AUGUSTA — The growing number of drug overdose deaths has the city planning to further partner with the state to reach out to drug users, and their loved ones, to try to save lives.

And in some cases it may even mean helping people with substance use disorder use illegal drugs more safely, with harm reduction strategies.

City councilors met Thursday with the state’s Opioid Response Project Manager Rowland Robinson who offered the city the use of the state’s OPTIONS initiative media campaign materials on city social media, CTV-7 television station and other city outlets.

Maine saw 502 people die of overdoses in 2020, topping the previous high of 417 deaths in 2017.

The OPTIONS initiative — which stands for Overdose Prevention Through Intensive Outreach, Naloxone and Safety — is a state program introduced last year by Gov. Janet Mills to assist those suffering from substance use disorders and curb fatal opioid drug overdoses.

The campaign’s message includes harm reduction strategies encouraging Mainers to consider obtaining naloxone, a medication that can revive someone having a drug overdose, and learn how to use it. It also aims to spread the word about a good Samaritan state law passed in 2019 that prevents a person who seeks medical assistance because of an overdose — either for themselves or another — from being arrested or prosecuted if the grounds for that are obtained as a result of the person’s seeking medical assistance or experiencing a drug-related overdose.


“You cannot recover (from substance use disorder) if you are dead,” Robinson told councilors, noting “502 deaths is unacceptable. So the state has really embraced harm reduction.”

One of the media campaign’s current messages features Glenburn couple David Yankowsky, a state police trooper,  and Shelly Yankowsky, a state police dispatcher, who lost both of their sons — Adam and Sean — to drug overdoses. The messages are designed to encourage people to not give up on their loved ones with substance use disorder.

“If you could help save somebody, why wouldn’t you,” Shelly Yankowsky says in the video. “Call 911. It’s a life. It’s your friend. It’s your cousin, it’s your brother. If you save that life, that one time, you don’t know if that’s the time when they’re actually going to go and get recovery and do amazing things. Adam and Sean didn’t have a chance to go on and get to recovery and do something with it. These people do. If this helps just one person, that’s more than enough for us.”

Councilors expressed interest in using the state-sponsored media campaign on city outlets.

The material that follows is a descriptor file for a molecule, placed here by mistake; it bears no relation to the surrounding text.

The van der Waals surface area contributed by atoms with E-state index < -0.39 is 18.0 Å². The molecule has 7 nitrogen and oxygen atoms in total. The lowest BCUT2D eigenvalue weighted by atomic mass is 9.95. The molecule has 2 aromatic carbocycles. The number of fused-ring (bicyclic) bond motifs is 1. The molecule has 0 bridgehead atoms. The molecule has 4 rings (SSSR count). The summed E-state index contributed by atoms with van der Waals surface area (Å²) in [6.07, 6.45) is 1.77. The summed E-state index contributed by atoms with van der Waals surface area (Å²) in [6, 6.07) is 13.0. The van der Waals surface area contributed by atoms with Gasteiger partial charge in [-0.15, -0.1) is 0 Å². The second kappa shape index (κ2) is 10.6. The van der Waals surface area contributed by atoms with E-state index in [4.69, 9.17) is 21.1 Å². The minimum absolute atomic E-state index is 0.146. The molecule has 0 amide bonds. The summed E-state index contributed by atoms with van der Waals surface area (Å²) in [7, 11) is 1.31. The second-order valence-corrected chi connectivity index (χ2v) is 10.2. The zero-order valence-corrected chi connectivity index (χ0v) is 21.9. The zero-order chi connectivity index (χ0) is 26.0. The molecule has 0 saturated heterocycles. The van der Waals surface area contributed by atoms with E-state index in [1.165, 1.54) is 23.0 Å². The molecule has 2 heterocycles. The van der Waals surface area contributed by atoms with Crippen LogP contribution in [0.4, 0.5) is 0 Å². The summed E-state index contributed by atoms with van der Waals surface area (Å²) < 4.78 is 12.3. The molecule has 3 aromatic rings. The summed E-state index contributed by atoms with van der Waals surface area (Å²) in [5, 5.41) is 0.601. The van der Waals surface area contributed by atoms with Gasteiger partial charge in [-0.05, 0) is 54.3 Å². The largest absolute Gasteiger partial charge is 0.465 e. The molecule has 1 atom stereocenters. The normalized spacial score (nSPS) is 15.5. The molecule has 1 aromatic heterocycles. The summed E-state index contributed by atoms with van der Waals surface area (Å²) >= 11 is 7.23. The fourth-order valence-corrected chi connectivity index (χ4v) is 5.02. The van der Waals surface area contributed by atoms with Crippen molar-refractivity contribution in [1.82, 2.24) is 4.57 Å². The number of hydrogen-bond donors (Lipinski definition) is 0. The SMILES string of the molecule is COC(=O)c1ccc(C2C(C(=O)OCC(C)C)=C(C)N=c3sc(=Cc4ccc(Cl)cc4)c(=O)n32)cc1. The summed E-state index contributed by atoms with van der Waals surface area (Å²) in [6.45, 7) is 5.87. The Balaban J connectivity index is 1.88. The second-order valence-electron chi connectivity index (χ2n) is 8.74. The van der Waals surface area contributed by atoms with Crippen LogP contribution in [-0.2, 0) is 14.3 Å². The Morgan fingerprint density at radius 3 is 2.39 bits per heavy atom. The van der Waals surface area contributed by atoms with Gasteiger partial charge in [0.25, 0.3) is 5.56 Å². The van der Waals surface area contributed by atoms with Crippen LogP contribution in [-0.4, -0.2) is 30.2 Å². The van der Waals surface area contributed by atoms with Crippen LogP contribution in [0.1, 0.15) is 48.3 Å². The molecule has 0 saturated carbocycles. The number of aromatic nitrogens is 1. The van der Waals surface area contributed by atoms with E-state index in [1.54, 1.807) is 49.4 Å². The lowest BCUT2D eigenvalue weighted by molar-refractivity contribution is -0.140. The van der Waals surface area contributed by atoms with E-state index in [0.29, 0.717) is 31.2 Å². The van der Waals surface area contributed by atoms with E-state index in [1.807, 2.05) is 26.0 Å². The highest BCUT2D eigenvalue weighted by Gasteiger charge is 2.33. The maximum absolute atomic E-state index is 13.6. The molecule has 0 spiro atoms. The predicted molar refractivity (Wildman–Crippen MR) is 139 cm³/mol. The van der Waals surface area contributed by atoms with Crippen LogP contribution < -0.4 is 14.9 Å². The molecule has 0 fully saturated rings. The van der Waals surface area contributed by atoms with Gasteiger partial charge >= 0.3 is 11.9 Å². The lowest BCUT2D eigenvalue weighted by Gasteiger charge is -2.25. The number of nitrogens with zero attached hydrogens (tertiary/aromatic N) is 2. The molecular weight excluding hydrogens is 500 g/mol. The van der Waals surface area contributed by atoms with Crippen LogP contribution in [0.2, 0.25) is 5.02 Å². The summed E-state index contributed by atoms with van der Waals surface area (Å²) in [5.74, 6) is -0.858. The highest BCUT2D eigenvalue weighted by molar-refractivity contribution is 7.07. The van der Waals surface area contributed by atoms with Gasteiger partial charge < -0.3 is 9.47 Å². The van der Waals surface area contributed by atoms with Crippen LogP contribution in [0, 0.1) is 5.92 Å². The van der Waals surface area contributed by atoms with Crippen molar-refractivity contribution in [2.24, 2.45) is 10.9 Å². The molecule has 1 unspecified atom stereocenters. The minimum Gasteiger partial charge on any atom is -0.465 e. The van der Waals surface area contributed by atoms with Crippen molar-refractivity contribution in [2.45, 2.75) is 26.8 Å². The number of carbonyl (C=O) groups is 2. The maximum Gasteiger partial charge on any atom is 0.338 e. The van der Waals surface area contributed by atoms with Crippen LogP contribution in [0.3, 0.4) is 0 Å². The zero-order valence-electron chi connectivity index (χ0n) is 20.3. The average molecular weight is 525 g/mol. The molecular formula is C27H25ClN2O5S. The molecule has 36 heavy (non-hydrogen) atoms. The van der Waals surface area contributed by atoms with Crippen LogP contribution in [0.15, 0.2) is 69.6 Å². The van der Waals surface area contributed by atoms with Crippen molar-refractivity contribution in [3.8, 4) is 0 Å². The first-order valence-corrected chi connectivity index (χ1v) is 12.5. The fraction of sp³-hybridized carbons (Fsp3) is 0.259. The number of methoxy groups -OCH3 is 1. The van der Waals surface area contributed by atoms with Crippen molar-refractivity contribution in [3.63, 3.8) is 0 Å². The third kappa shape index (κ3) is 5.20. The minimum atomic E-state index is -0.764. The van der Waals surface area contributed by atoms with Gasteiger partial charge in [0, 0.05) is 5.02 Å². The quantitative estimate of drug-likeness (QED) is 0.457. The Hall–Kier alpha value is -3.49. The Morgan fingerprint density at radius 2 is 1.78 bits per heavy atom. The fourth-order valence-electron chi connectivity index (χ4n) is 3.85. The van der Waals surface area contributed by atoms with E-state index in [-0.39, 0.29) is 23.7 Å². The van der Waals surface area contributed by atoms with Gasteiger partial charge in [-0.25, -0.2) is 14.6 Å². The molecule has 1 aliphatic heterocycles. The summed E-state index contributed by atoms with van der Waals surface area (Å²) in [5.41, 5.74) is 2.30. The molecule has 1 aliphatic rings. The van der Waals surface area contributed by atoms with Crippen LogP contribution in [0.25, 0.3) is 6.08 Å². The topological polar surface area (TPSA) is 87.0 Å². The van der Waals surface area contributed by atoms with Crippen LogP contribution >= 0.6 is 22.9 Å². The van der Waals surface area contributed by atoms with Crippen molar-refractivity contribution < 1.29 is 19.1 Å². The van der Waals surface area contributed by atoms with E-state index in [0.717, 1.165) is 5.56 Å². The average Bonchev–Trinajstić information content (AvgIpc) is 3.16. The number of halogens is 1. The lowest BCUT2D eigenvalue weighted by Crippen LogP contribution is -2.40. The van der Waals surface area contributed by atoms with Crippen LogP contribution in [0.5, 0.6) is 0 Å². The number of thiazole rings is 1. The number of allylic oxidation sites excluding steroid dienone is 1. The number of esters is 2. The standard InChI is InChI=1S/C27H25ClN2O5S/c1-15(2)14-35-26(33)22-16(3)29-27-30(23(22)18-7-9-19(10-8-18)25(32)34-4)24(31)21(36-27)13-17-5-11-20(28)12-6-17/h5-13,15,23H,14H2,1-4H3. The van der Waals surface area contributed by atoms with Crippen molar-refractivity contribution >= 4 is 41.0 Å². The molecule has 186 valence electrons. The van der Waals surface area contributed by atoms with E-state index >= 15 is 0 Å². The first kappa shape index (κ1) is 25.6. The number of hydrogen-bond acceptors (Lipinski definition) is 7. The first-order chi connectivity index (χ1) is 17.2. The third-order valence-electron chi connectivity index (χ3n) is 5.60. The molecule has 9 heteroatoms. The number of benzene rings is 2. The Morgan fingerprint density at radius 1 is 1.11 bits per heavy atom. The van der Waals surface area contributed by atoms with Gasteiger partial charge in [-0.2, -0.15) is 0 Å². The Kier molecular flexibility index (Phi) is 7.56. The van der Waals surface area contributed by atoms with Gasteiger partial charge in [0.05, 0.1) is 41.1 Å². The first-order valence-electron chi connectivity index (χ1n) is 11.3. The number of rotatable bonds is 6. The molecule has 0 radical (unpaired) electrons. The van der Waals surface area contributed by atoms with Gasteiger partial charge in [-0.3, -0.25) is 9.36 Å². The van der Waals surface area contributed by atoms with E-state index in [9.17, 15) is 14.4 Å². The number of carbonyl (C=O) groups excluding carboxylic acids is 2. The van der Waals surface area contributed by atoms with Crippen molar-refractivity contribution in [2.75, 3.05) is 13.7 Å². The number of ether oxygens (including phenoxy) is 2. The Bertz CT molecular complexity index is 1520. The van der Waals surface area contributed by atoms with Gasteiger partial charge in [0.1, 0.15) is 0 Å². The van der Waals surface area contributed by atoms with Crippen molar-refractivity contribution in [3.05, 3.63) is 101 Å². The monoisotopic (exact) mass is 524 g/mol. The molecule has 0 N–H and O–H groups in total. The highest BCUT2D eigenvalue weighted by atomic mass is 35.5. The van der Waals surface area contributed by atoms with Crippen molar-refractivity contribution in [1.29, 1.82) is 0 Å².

“It’s a great campaign, I’m really excited to get this and share it,” said At-Large Councilor Heather Pouliot.

City Manager William Bridgeo said he could work with the leaders of a city task force focused on helping people fight substance use disorder to see if doing so would require any council action. But he said it appeared some of the material could simply be forwarded to CTV 7 and the city’s social media pages.


The state’s OPTIONS program also recently began providing funding to embed licensed behavioral health clinician Jasmine Daniels with Augusta Police. She will respond separately from public safety personnel to drug overdoses or other calls involving people with substance use disorder. Daniels will offer short-term counseling, assist them in finding help and work to decrease the likelihood they will die due to drug use. She is expected to be out in the community offering help and a path to treatment, without the threat of also being arrested.

The program, which Daniels said will later expand to offer her services elsewhere in Kennebec County, is funded for four years. The Kennebec County program is budgeted to receive $83,500 each of those years, meant to cover the liaison’s salary and benefits, and ongoing professional development costs, program supervision, the cost of Naloxone distribution and other operating expenses.

The city’s  Ad-Hoc Substance Use Task Force Advisory Committee was formed earlier this year in response to concerns about the growing opioid addiction problem, and related increase in overdose deaths seen nationwide, in Maine and Augusta.

The city’s task force’s members include city councilors Courtney Allen and Raegan LaRochelle, city staff including Augusta Police Chief Jared Mills, substance abuse counselors, treatment experts, members of the recovery community, and representatives of recovery houses and health organizations.

Councilors are expected to meet with Waterville Police Chief Joseph Massey about Operation Hope, a program which helps people with substance use disorder enter treatment.

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